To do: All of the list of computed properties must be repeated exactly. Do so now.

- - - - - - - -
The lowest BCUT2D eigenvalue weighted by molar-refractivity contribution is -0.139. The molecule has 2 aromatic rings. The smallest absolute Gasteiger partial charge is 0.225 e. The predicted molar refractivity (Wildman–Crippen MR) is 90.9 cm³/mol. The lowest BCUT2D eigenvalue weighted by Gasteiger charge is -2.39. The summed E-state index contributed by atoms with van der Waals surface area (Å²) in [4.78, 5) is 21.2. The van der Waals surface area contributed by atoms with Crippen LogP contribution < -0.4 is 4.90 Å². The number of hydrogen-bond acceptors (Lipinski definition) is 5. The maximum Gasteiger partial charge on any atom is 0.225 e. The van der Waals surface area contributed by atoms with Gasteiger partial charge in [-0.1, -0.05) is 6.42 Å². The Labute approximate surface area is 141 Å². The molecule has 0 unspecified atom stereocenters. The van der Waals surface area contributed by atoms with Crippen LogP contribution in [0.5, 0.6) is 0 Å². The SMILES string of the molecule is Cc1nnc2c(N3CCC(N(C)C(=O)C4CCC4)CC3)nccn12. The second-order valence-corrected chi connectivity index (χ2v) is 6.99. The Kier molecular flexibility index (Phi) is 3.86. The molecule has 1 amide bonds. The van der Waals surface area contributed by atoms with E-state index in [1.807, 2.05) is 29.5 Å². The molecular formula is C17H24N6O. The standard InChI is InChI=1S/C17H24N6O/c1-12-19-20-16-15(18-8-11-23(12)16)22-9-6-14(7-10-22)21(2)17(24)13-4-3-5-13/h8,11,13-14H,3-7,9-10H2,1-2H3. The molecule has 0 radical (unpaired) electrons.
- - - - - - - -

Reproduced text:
The lowest BCUT2D eigenvalue weighted by molar-refractivity contribution is -0.139. The molecule has 2 aromatic rings. The smallest absolute Gasteiger partial charge is 0.225 e. The predicted molar refractivity (Wildman–Crippen MR) is 90.9 cm³/mol. The lowest BCUT2D eigenvalue weighted by Gasteiger charge is -2.39. The summed E-state index contributed by atoms with van der Waals surface area (Å²) in [4.78, 5) is 21.2. The van der Waals surface area contributed by atoms with Crippen LogP contribution < -0.4 is 4.90 Å². The number of hydrogen-bond acceptors (Lipinski definition) is 5. The maximum Gasteiger partial charge on any atom is 0.225 e. The van der Waals surface area contributed by atoms with Gasteiger partial charge in [-0.1, -0.05) is 6.42 Å². The Labute approximate surface area is 141 Å². The molecule has 0 unspecified atom stereocenters. The van der Waals surface area contributed by atoms with Crippen LogP contribution in [0.5, 0.6) is 0 Å². The SMILES string of the molecule is Cc1nnc2c(N3CCC(N(C)C(=O)C4CCC4)CC3)nccn12. The second-order valence-corrected chi connectivity index (χ2v) is 6.99. The Kier molecular flexibility index (Phi) is 3.86. The molecule has 1 amide bonds. The van der Waals surface area contributed by atoms with E-state index in [1.807, 2.05) is 29.5 Å². The molecular formula is C17H24N6O. The standard InChI is InChI=1S/C17H24N6O/c1-12-19-20-16-15(18-8-11-23(12)16)22-9-6-14(7-10-22)21(2)17(24)13-4-3-5-13/h8,11,13-14H,3-7,9-10H2,1-2H3. The molecule has 0 radical (unpaired) electrons.